#13

I remember reading “10 Ways to Destroy an Arduino” a couple of years back, maybe check some posts.

https://www.google.com.au/search?client=opera&q=10+ways+to+kill+arduino&sourceid=opera&ie=UTF-8&oe=UTF-8


#14

I wouldn’t say that. I just finished a corrected H driver part and substituted it in to your sketch. There is a short from power to ground and that looks to have corrupted the routing database. I’ll correct the whole thing and then look it over.

Peter


#15

Ok then. I was gonna try it out but I’ll wait and see if you find any issues. Fortunately I still need to finish the sketch so I can work on that in the meantime.


#16

Just remember to delete any traces to parts in other views before you make a change to a part connections in the view you are working on. We’ve had to fix a lot people’s sketches when more than one view thinks it’s correct.


#17

If you are working on the sketch, you will want this part in place of the current H bridge. It isn’t quite correct yet as I haven’t figured out which motor pins are ground (as they need to be bused) but that won’t hurt for the moment. Schematic on this one actually works.

H-Bridge with L298N-fixed.fzpz (14.7 KB)

Just download the fzpz file and load it in to fritzing via open and it will appear in your mine parts bin ready for use.

edit:

Fritzing is giving you a poor first impression :slight_smile: , I’m so far no further ahead on why your regulator(s ?) failed. How do you know the regulator has failed? With Vin present 5V doesn’t appear on the 5V pin? In any case, there are two additional problems (both Fritzing). The hc-05 part is also defective, it will not connect properly to the breadboard because its pin spacing is incorrect. Below is yet another replacement part for that. The second problem is a new (at least to us) bug found by someone a couple of weeks ago. You can not connect parts via wires through the breadboard (which I’m fairly sure is a Fritzing bug). Part to part connections work, but part to breadboard via a wire and then back out via a wire to a part does not work. That is why your sketch is having routing problems. In addition, the voltage divider on the HC–05 receive pin is wired wrong. If the resistors were not there, that would possibly explain the regulator burn out, as connecting a 5V pin to a 3.3.V pin clamped by another voltage regulator (inside the HC-05 board) could cause burnout, but likely not with a 1K or 2K resistor in the way. I’ll continue poking at the sketch tomorrow now I have an HC-05 part that can be made to work on the breadboard (with it not being able to connect to breadboard it needed wire to breadboard to other part which won’t work).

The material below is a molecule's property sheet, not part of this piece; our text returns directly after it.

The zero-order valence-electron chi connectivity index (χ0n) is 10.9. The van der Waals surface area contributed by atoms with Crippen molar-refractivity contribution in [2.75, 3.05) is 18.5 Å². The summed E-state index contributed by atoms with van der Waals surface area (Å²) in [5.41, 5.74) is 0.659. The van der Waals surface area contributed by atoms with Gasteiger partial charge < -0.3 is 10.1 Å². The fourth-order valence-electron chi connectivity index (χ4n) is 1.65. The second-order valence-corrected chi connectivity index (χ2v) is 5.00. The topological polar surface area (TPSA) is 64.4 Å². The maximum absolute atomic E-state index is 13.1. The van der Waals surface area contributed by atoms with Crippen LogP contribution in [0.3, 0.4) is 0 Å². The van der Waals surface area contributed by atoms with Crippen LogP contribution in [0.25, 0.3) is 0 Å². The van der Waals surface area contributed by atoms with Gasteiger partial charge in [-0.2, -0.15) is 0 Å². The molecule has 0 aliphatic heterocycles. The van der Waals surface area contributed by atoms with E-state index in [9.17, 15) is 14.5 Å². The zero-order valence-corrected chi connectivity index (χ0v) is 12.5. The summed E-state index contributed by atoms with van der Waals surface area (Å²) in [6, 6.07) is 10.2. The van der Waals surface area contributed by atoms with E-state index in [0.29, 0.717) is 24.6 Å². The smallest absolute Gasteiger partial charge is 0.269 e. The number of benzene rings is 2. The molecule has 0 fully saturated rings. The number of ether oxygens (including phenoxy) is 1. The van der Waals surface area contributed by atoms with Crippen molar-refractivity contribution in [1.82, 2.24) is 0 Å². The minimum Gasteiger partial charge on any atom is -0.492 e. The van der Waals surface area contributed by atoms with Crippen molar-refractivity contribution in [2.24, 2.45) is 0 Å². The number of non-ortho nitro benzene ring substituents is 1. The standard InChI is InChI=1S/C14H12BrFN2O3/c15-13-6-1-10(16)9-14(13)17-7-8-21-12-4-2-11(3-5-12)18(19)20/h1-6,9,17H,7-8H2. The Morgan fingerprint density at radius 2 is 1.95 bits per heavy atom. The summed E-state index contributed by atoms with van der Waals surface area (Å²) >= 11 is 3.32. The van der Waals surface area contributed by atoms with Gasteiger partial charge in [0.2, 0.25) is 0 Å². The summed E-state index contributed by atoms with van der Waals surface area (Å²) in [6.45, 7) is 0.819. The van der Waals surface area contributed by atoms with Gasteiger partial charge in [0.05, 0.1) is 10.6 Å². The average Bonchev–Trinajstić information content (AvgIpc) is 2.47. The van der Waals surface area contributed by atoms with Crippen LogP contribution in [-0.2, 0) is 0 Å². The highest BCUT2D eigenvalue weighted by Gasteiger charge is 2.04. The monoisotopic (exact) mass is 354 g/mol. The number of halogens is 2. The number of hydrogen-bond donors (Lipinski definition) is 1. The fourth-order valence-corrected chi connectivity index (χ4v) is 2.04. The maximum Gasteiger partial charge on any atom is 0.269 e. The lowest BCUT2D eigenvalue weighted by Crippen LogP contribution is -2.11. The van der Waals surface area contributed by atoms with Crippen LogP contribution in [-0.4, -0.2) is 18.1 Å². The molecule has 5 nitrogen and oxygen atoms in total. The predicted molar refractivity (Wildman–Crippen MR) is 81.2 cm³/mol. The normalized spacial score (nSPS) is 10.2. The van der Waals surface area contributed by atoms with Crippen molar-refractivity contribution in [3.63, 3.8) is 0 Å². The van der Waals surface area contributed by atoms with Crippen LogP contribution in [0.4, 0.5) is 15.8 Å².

Edit:

An updated version of this part (the first one’s schematic is wrong!). If you have downloaded the old one please replace iit with this one.

Bluetooth HC-05 Macho-fixed.fzpz (41.6 KB)

I will also submit this one as a fix to core parts.

Peter


#18

This must be a record of some kind, you have tripper across 4 bugs in a single sketch. I finally late last night figured out what was wrong. As well as the ones already listed the LIPO batteries are configured incorrectly and won’t connect to the breadboard without a wire (which of course due to the previous bug is fatal!) So here is a new copy of the battery as well as the others and a sketch which is complete and I think correct (I corrected the level shifting resistor voltage divider which is incorrect in your original). With that I don’t see any issues that should burn out voltage regulators, and motor back emf is unlikely as that should be suppressed by the L298D. So the cause of the burn outs is still a mystery.

A new LIPO batery that connects to breadboard without needing a wire:

LIPO-2000mAh-fixed.fzpz (6.6 KB)

and the fixed up sketch (other than pcb which I ignored), it has the new parts in its temp parts bin so you don’t need to download them. You can either export them to save them outside of Fritzing (which is what I do in case of database corruption) or just drag them to the mine parts bin to reuse them in other projects.

fritz_arducar-fixed.fzz (87.9 KB)

Peter


#19

Thank you Peter! I will incorporate the changes you made to the schematic and let you know what happens. I was considering a slight modification in which I powered the uno directly from the 5V output of the L298N. This would limit the voltage to the arduino and because the L298N has a large heatsink, I believe it will hold up just fine. Do you think this would work? I can’t think of anything that would prohibit it working, in fact I found a few sources online that suggest using this method to power the arduino, though they don’t explain why.